Daniel's mother, Denise Morcombe, tracked him down as the creator of the Facebook group and contacted the school's principal, AAP reports.
"I've been in contact with the principal of the school where the boy is who started it and he's been dealt with by the principal and the police," she told ABC Radio.
She said the police can't shut it down, so a a report has been made asking Facebook to shut down the page. Daniel was abducted at the age of 13 from the Sunshine Coast in December 2003 and is still missing.
Police Commissioner Bob Atkinson described the site as "disgraceful", saying he couldn't dispute Mrs Morcombe's description of the perpetrators as "scumbags". http://www.cathnews.com/article.aspx?aeid=19611


TODAY'S SAINT
St. Porphyrius
BISHOP AND CONFESSOR
Feast: February 26
Information:
Feast Day:
February 26
Born:
347, Thessalonica, Greece
Died:
February 26, 420, Gaza, Palestine

Bishop of Gaza in Palestine, b. at Thessalonica about 347; d. at Gaza, 26 February, 420. After five years in the Egyptian desert of Scete he lived five years in a cave near the Jordan. In spite of his impaired health, he frequently visited the scene of the Resurrection. Here he met the Asiatic Mark, at a later date a deacon of his church and his biographer. To effect the sale of the property still owned by Porphyrius in his native city, Mark set out for Thessalonica and, upon his return, the proceeds were distributed among the monasteries of Egypt and among the necessitous in and around Jerusalem. In 392 Porphyrius was ordained to the priesthood, and the relic of the Holy Cross was intrusted to his care. In 395 he became Bishop of Gaza, a stronghold of paganism, with an insignificant Christian community. The attitude of the pagan population was hostile so that the bishop appealed to the emperor for protection and pleaded repeatedly for the destruction of pagan temples. He finally obtained an imperial rescript ordering the destruction of pagan sanctuaries at Gaza. A Christian church was erected on the site of the temple of Marnas. In 415 Porphyrius attended the Council of Diospolis. The "Vita S. Porphyrii" of Mark the Deacon, formerly known only in a Latin translation, was published in 1874 by M. Haupt in its original Greek text; a new edition was issued in 1895 by the Bonn Philological Society.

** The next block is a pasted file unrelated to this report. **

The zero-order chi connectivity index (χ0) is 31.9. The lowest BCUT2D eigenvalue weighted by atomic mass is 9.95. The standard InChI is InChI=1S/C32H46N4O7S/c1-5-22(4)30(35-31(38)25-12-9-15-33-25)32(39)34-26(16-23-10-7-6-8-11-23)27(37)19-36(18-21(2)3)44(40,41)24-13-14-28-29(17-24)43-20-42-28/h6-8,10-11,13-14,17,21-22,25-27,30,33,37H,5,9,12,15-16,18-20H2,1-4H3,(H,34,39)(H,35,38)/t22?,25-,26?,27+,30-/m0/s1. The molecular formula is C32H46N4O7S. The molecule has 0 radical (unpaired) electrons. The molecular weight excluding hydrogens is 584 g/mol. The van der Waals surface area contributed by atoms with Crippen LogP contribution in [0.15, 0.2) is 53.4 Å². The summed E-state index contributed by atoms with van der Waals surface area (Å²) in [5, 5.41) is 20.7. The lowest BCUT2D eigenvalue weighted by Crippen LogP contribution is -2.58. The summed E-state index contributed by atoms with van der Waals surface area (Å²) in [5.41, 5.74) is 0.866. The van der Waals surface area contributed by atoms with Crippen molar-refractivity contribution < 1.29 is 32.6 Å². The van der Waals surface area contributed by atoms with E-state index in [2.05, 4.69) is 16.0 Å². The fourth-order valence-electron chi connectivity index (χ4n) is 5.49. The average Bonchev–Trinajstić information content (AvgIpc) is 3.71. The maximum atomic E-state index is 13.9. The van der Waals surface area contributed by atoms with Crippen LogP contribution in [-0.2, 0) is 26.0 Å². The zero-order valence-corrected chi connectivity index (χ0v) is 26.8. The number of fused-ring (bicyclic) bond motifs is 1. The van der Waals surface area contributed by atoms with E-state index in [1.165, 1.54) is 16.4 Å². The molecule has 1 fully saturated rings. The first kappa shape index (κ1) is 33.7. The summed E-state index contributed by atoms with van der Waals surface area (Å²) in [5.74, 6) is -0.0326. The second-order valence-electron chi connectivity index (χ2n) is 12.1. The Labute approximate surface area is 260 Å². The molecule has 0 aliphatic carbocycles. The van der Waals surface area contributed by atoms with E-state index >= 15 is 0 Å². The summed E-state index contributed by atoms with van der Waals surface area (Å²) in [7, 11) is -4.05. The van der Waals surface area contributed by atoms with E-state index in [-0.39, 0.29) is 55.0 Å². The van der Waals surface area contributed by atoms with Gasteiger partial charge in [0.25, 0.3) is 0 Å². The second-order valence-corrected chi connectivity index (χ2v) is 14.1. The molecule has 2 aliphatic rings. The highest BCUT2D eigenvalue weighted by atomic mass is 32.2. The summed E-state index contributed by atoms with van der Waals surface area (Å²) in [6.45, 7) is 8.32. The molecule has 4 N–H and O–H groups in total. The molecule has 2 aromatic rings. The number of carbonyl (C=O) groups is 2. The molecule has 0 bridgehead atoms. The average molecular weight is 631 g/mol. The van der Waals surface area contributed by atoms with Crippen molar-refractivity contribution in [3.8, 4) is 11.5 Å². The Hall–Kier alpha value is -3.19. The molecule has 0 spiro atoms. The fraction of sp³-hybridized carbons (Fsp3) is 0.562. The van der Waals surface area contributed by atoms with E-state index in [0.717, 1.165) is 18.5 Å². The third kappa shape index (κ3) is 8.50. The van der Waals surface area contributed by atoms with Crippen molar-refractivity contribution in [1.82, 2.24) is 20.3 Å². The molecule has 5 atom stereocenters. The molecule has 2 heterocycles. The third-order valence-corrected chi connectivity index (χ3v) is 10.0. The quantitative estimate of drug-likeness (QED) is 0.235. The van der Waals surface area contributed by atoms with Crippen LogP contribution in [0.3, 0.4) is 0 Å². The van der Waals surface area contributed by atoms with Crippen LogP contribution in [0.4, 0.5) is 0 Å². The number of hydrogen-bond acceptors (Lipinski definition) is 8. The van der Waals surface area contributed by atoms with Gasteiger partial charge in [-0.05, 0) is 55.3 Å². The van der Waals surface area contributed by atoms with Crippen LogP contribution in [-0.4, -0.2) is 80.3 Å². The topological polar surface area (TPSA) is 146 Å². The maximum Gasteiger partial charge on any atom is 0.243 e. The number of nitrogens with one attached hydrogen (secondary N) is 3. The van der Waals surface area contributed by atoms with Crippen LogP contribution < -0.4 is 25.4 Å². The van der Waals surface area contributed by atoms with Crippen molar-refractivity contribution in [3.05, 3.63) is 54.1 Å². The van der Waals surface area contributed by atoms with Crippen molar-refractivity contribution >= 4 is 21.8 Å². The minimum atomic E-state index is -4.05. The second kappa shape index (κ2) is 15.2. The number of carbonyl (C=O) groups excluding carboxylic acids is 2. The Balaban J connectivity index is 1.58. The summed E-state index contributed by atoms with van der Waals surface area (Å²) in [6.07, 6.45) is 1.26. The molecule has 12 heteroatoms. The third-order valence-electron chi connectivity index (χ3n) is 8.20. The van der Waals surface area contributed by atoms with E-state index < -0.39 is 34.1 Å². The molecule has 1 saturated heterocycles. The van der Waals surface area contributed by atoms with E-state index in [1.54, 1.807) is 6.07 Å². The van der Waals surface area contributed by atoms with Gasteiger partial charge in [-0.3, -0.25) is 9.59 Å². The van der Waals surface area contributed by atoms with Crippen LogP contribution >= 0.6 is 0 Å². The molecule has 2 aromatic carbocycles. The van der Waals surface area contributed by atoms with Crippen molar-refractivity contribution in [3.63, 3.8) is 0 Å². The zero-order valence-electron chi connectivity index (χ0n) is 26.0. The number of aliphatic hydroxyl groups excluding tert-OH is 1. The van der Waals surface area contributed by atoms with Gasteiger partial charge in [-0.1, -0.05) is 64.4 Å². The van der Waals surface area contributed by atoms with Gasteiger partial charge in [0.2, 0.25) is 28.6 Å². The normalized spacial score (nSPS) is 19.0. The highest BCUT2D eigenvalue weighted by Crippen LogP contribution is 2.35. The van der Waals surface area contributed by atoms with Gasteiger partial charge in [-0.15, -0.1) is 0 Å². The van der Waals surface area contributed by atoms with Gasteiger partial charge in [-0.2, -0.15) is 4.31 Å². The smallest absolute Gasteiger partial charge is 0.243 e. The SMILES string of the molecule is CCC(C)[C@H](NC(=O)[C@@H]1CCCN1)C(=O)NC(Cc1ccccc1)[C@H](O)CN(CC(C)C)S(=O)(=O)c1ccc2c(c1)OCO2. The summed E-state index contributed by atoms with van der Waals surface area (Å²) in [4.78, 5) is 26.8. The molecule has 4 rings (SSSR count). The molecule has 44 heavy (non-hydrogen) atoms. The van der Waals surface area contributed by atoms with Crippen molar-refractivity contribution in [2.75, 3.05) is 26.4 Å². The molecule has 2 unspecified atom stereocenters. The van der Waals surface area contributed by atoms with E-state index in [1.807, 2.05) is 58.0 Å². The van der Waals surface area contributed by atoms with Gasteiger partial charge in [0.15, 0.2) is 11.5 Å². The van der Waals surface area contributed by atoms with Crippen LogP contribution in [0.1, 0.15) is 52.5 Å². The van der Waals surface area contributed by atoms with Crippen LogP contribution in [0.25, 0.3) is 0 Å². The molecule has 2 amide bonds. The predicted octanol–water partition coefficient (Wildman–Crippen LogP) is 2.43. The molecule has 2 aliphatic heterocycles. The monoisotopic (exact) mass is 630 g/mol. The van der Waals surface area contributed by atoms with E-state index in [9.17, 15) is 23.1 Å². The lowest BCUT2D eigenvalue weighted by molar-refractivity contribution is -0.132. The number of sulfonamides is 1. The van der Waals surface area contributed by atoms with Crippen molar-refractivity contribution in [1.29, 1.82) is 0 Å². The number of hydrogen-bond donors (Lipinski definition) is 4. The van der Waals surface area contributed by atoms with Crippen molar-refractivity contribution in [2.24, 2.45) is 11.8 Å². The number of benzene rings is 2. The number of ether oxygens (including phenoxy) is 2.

SOURCE: http://www.ewtn.com/saintsHoly/saints/P/stporphyrius.asp


TODAY'S GOSPEL

Matthew 5: 20 - 26
20
For I tell you, unless your righteousness exceeds that of the scribes and Pharisees, you will never enter the kingdom of heaven.
21
"You have heard that it was said to the men of old, `You shall not kill; and whoever kills shall be liable to judgment.'
22
But I say to you that every one who is angry with his brother shall be liable to judgment; whoever insults his brother shall be liable to the council, and whoever says, `You fool!' shall be liable to the hell of fire.
23
So if you are offering your gift at the altar, and there remember that your brother has something against you,
24
leave your gift there before the altar and go; first be reconciled to your brother, and then come and offer your gift.
25
Make friends quickly with your accuser, while you are going with him to court, lest your accuser hand you over to the judge, and the judge to the guard, and you be put in prison;
26
truly, I say to you, you will never get out till you have paid the last penny.